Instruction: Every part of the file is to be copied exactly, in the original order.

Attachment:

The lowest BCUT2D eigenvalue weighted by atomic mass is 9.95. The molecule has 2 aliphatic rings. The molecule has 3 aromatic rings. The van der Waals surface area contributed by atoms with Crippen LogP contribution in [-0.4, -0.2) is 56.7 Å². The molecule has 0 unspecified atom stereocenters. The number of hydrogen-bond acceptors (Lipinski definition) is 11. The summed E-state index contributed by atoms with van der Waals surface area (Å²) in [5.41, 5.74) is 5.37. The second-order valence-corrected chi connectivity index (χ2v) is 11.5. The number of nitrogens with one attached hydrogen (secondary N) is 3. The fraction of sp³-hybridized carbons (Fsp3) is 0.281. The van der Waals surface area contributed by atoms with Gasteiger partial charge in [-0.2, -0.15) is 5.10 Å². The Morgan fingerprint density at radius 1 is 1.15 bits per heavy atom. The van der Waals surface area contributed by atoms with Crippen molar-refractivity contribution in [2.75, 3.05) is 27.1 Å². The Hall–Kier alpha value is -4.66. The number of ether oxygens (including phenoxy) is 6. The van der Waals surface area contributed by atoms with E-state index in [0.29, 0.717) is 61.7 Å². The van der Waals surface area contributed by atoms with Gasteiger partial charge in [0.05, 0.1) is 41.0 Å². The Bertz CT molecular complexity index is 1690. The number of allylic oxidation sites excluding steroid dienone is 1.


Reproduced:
The lowest BCUT2D eigenvalue weighted by atomic mass is 9.95. The molecule has 2 aliphatic rings. The molecule has 3 aromatic rings. The van der Waals surface area contributed by atoms with Crippen LogP contribution in [-0.4, -0.2) is 56.7 Å². The molecule has 0 unspecified atom stereocenters. The number of hydrogen-bond acceptors (Lipinski definition) is 11. The summed E-state index contributed by atoms with van der Waals surface area (Å²) in [5.41, 5.74) is 5.37. The second-order valence-corrected chi connectivity index (χ2v) is 11.5. The number of nitrogens with one attached hydrogen (secondary N) is 3. The fraction of sp³-hybridized carbons (Fsp3) is 0.281. The van der Waals surface area contributed by atoms with Gasteiger partial charge in [-0.2, -0.15) is 5.10 Å². The Morgan fingerprint density at radius 1 is 1.15 bits per heavy atom. The van der Waals surface area contributed by atoms with Crippen molar-refractivity contribution in [2.75, 3.05) is 27.1 Å². The Hall–Kier alpha value is -4.66. The number of ether oxygens (including phenoxy) is 6. The van der Waals surface area contributed by atoms with E-state index in [0.29, 0.717) is 61.7 Å². The van der Waals surface area contributed by atoms with Gasteiger partial charge in [0.05, 0.1) is 41.0 Å². The Bertz CT molecular complexity index is 1690. The number of allylic oxidation sites excluding steroid dienone is 1.